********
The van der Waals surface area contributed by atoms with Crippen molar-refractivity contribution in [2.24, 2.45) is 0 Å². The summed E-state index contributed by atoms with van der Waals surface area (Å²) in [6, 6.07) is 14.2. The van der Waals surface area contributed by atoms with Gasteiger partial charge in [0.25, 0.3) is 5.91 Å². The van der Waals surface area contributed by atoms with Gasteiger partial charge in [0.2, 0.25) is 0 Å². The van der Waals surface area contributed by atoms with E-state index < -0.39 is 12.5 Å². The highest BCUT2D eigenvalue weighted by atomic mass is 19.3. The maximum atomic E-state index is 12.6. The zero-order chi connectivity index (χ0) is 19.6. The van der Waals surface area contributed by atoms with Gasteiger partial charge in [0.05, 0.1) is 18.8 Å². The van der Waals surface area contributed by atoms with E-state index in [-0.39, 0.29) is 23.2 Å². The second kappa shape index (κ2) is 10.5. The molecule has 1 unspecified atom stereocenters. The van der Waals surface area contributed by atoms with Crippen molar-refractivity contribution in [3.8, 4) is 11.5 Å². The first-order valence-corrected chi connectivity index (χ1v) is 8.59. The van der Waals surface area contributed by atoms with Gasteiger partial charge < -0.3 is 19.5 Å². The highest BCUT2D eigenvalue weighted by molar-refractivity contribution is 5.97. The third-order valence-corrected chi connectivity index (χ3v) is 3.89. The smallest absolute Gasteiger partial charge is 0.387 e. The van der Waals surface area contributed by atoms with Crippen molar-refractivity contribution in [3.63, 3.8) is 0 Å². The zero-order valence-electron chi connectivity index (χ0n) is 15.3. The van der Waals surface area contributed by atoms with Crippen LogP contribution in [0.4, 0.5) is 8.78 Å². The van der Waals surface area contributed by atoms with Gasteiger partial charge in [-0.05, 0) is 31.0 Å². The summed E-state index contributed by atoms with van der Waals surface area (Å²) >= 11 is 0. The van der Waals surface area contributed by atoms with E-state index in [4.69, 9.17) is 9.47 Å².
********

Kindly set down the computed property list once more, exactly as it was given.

The van der Waals surface area contributed by atoms with Crippen molar-refractivity contribution in [2.24, 2.45) is 0 Å². The summed E-state index contributed by atoms with van der Waals surface area (Å²) in [6, 6.07) is 14.2. The van der Waals surface area contributed by atoms with Gasteiger partial charge in [0.25, 0.3) is 5.91 Å². The van der Waals surface area contributed by atoms with Gasteiger partial charge in [0.2, 0.25) is 0 Å². The van der Waals surface area contributed by atoms with E-state index < -0.39 is 12.5 Å². The highest BCUT2D eigenvalue weighted by atomic mass is 19.3. The maximum atomic E-state index is 12.6. The zero-order chi connectivity index (χ0) is 19.6. The van der Waals surface area contributed by atoms with Gasteiger partial charge in [0.05, 0.1) is 18.8 Å². The van der Waals surface area contributed by atoms with E-state index in [-0.39, 0.29) is 23.2 Å². The second kappa shape index (κ2) is 10.5. The molecule has 1 unspecified atom stereocenters. The van der Waals surface area contributed by atoms with Crippen molar-refractivity contribution in [3.8, 4) is 11.5 Å². The first-order valence-corrected chi connectivity index (χ1v) is 8.59. The van der Waals surface area contributed by atoms with Gasteiger partial charge < -0.3 is 19.5 Å². The highest BCUT2D eigenvalue weighted by molar-refractivity contribution is 5.97. The third-order valence-corrected chi connectivity index (χ3v) is 3.89. The smallest absolute Gasteiger partial charge is 0.387 e. The van der Waals surface area contributed by atoms with Crippen molar-refractivity contribution in [3.63, 3.8) is 0 Å². The zero-order valence-electron chi connectivity index (χ0n) is 15.3. The van der Waals surface area contributed by atoms with Crippen LogP contribution in [0.4, 0.5) is 8.78 Å². The van der Waals surface area contributed by atoms with Gasteiger partial charge in [-0.05, 0) is 31.0 Å². The summed E-state index contributed by atoms with van der Waals surface area (Å²) >= 11 is 0. The van der Waals surface area contributed by atoms with E-state index in [4.69, 9.17) is 9.47 Å².